The third reason for optimism can be found deep in the tech stack (which is perhaps why it is harder to see!) Action-reaction: If daily revelations of massive data breaches and the groundswell of privacy and security concerns have done anything, they have prompted significant investments in technological solutions to address data protection. Kaleido Insights is tracking these diverse techniques in “privacy engineering” and designs, such as:
- Federated learning
- Differential privacy
- Homomorphic encryption
- End-to-end encryption
- Data deciphering
- Pre-emptive compliance
- Automated data minimization
- Attribute-based credentials
- Zero-knowledge proofs
- Side-chains, off-chain code
- Self-sovereign identity
- Privacy-learning agents
- Edge level processing and “local” AI
- Open data marketplaces
Technological solutions for both privacy- and security-by-design are critical enablers to shift unfettered data collection towards thoughtful and user-centric data stewardship. The emerging technologies and architectures of the future remain unclear. We see their outlines, but their impacts and applications are subject to emerging political, cultural, and economic forces. How will the growing purchasing power (and employee influence) of the next generation shape demand? How will practical enterprise needs adapt, and differentiate? What role will nation states play?
4. We’re shifting from reactive to proactive approaches.
One derivative, but critical impact of the above three trends is that organizations (commercial and government) are beginning to proactively address data protection upstream, rather than downstream reactively. Part of this is because few companies have a clear, up-to-date understanding or inventory of what data they even have, given the sheer volume and velocity of data, Hadoop as a “dumping ground,” the number of sharing agreements with third parties, unknown data from acquisitions, etc.. Part of this is because vendors and tools have emerged to support data compliance at scale, and because engineers are incorporating new techniques for “privacy by design” (which is all about starting upstream!). But this also signals “a shift in intention,” says Kristina Bergman, CEO of Integris Software. “A shift in intention translates to action, which translates into policies.”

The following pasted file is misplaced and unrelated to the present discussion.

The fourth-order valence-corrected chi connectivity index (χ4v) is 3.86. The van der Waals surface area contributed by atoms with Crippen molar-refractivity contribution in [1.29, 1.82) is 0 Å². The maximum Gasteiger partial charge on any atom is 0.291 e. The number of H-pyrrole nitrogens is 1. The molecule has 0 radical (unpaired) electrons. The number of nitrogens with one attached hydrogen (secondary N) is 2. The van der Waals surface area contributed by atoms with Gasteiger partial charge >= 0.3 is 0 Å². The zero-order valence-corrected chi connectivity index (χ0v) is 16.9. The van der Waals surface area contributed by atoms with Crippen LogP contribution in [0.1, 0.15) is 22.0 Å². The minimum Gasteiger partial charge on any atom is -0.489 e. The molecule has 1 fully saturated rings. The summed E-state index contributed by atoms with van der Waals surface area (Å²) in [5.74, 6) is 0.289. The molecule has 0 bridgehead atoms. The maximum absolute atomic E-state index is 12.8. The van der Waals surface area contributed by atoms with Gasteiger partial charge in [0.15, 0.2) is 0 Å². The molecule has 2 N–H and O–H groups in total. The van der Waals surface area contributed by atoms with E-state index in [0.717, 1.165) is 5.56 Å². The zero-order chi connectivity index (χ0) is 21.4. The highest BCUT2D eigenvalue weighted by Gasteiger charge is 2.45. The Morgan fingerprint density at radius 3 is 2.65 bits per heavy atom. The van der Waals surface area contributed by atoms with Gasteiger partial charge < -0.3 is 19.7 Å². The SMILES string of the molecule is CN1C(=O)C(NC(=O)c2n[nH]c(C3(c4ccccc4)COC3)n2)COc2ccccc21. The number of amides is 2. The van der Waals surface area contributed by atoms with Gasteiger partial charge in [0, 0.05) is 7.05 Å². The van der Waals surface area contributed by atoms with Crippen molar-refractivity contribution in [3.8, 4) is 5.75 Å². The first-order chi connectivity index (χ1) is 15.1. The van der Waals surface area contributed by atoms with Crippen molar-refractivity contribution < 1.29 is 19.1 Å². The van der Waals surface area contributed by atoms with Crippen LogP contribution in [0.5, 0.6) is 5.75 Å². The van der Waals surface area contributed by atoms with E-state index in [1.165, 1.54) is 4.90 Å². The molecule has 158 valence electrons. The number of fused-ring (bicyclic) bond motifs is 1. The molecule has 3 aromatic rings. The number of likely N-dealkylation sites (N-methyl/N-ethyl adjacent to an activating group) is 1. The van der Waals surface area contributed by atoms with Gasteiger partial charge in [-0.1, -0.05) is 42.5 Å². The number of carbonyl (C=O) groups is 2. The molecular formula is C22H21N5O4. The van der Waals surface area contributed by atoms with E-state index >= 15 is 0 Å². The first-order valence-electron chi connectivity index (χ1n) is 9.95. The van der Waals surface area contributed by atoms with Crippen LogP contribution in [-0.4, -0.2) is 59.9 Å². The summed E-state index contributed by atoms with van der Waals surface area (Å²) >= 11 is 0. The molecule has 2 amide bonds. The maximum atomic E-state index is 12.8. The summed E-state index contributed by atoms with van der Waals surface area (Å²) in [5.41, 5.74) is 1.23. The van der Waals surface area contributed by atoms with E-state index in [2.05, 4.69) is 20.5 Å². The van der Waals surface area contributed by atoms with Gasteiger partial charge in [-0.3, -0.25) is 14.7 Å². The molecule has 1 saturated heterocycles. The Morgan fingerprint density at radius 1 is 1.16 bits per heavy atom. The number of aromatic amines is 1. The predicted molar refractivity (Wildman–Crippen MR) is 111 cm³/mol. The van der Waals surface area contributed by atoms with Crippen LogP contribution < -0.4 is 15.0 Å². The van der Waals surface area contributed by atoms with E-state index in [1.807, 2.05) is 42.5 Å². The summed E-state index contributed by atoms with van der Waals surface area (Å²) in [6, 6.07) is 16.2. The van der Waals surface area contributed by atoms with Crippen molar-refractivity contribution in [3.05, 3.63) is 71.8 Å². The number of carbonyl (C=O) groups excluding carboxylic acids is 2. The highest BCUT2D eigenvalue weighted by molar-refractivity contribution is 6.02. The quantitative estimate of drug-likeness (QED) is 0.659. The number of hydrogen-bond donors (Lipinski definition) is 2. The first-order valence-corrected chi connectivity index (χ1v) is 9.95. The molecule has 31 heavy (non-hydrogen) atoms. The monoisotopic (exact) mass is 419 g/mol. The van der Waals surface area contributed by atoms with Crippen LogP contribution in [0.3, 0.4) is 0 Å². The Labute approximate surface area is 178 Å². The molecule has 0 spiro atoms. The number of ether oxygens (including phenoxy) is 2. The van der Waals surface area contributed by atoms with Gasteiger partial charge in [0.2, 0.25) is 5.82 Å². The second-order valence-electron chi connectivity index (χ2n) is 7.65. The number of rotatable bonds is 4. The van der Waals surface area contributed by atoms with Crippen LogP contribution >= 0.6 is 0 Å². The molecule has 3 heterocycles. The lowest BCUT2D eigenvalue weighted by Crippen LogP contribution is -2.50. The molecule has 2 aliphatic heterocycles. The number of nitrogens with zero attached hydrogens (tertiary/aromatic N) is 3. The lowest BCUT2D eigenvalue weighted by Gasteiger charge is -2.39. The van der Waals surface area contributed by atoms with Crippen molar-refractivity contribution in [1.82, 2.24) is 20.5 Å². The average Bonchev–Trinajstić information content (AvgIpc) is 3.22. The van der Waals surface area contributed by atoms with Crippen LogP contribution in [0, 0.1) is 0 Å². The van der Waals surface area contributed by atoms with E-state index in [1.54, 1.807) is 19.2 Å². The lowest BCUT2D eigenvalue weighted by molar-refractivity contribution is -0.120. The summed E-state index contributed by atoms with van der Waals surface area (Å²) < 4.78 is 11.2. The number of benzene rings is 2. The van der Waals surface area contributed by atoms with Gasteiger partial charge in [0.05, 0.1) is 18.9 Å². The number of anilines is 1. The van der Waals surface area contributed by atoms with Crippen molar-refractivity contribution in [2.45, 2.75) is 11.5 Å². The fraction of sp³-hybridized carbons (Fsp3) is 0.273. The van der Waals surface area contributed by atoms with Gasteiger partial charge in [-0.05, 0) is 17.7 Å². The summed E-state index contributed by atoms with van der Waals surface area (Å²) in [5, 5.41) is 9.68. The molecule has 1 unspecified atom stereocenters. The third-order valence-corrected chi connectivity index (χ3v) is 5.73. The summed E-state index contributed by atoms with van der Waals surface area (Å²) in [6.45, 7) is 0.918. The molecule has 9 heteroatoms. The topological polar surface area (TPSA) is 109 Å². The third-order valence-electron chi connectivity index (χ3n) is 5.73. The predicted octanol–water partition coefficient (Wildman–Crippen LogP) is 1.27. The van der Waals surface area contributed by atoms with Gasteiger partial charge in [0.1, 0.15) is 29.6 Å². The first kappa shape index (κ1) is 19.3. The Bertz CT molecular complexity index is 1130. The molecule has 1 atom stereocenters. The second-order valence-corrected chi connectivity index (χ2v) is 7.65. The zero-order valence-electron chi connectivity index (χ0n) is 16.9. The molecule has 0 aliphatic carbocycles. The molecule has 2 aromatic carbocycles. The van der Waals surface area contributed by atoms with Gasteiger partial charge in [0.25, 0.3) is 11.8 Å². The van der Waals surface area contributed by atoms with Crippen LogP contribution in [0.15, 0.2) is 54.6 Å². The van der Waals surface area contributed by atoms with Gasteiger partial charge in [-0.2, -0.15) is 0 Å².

Whether companies have dedicated data privacy expertise or not, everyone desires clarity. Governments are offering recommendations and best practices, business and consumer education, data mapping. GDPR has specific requirements for security and privacy-by design as well as automated decision-making. In response to companies begging for simplicity, desiring holistic oversight and compliance, Microsoft now offers a Privacy & Compliance Score designed for CPOs and CTOs. All of these are steps away from reactive fire drills in the event of a breach, and towards deeper and wider proactive data protections. We still have a lot of work to do, but we’re headed in the right direction.
Throughout my career, I have analyzed personal data collection through the lenses of social media, mobile, smart home, wearables, blockchain, machine learning, computer vision, voice recognition, virtual assistants, augmented and virtual reality. The volume, variety, and velocity of personal data to which companies claim ownership is growing exponentially. But we are entering a new decade, and a new era of technology characterized by the proliferation of intimate biometric sensors, AI-powered cameras, behavioral and health inferencing, and exponentially more connectivity.
There are plenty of reasons to be alarmed, even terrified by the erosion of personal data protection and its implications for self-determination and democracy. But now is not the time for resignation, it is the time for inspired action.